Health Alliance grows advisory council since cutting psychiatric emergency room
After changing how it provides emergency services to psychiatric patients despite opposition from advocates, medical staff and family members of patients, Cambridge Health Alliance officials want to add representatives of mental health clients to an advisory board that includes patients and their families.
The Alliance “is actively working” with leaders of the local chapter of the National Alliance on Mental Illness to bring people representing psychiatric patients onto its Patient and Family Advisory Council, spokesman David Cecere said last week.
The advisory council now includes about 10 patients and family members “who are interested in helping us improve our services” and “give feedback on various issues and projects underway at CHA,” Cecere said. “We are working to enhance the council’s role and build up its membership,” including adding members from NAMI and having the council “play a role on other committees.”
Leaders of the Middlesex/Cambridge chapter of NAMI couldn’t be reached.
End of an ER
On June 4 the health care system eliminated its separate emergency service for psychiatric patients at Cambridge Hospital and began treating them in its medical emergency department. Before the change, opponents said it would endanger patients and staff; one psychiatrist resigned in protest. City councillors questioned the need for and speed of the merger, but hospital officials said the merger would improve care.
The merger eliminated the jobs of all five psychiatric nurses. The Alliance, which expects to lose about $28 million this year, said the change would save $1 million a year.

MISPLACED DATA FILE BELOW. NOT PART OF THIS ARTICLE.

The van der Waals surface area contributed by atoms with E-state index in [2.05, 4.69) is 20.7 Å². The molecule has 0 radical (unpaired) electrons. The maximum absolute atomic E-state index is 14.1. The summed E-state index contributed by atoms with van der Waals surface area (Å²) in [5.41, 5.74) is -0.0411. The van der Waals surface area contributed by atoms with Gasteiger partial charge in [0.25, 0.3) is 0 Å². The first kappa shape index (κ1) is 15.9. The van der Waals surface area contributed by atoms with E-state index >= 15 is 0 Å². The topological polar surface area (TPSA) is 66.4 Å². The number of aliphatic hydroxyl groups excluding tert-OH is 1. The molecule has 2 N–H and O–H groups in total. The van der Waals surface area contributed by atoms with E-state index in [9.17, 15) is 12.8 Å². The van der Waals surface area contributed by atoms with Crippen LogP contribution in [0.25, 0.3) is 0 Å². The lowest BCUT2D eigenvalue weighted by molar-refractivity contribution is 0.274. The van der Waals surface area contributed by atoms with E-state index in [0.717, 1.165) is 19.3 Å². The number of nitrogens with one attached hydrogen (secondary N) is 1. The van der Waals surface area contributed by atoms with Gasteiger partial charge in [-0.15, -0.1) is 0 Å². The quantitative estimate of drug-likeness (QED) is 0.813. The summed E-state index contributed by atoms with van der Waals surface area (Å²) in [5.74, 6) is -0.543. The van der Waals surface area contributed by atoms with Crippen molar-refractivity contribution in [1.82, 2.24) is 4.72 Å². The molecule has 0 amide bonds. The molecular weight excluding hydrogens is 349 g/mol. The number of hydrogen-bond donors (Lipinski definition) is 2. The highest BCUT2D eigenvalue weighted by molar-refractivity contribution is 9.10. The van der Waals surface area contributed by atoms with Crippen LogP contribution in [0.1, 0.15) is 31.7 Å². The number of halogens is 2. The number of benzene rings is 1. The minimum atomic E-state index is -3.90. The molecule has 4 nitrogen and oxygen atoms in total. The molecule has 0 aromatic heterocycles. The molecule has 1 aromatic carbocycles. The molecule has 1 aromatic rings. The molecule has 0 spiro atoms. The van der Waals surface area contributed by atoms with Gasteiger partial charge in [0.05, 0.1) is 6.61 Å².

Ellen Semonoff, chairwoman of the health care system’s board of trustees and assistant city manager for human services, said she met with local officials of NAMI after the new policy was implemented. “They were concerned about the changes” in emergency services but “it was a very positive meeting,” Semonoff said at a June 17 trustees meeting.
“They want to be helpful as CHA addresses strategic issues,” she said. Alliance Chief Executive Patrick Wardell, who also met with leaders of the group, said most of the current members of the Patient and Family Advisory Council represent medical and surgical patients.
Treated half of region’s total
Cambridge Health Alliance is a major provider of mental health services in the region. In 2012 the Alliance treated 49 percent of patients in Greater Boston who needed hospitalization for non-psychotic mental illnesses except depression, and 36 percent of patients with non-major depression, according to state statistics. The Alliance also cared for 25 percent of patients with bipolar disorder, 18 percent of those with schizophrenia, and 13 percent of patients with alcoholism.
People with bipolar disorder were the second-largest category of patients admitted to an Alliance hospital bed, coming after mothers delivering babies. Six of the top 10 diagnoses for inpatients at the health care system were for mental illnesses and alcoholism.
In contrast, none of the top 10 diagnoses at Cambridge’s other hospital, Mount Auburn Hospital, were for mental illness or alcoholism.
In the first two weeks after the change in psychiatric emergency services, all patients, medical and psychiatric, generally spent slightly more time in the emergency room, Chief Medical Officer Dr. Assaad Sayah told trustees. The median length of stay – the point at which half of patients spent less time and half spent more time – rose from 117 minutes before the change to 126 minutes afterward.
Alliance spokesman David Cecere said the wait time to see an emergency department staff member remained under five minutes.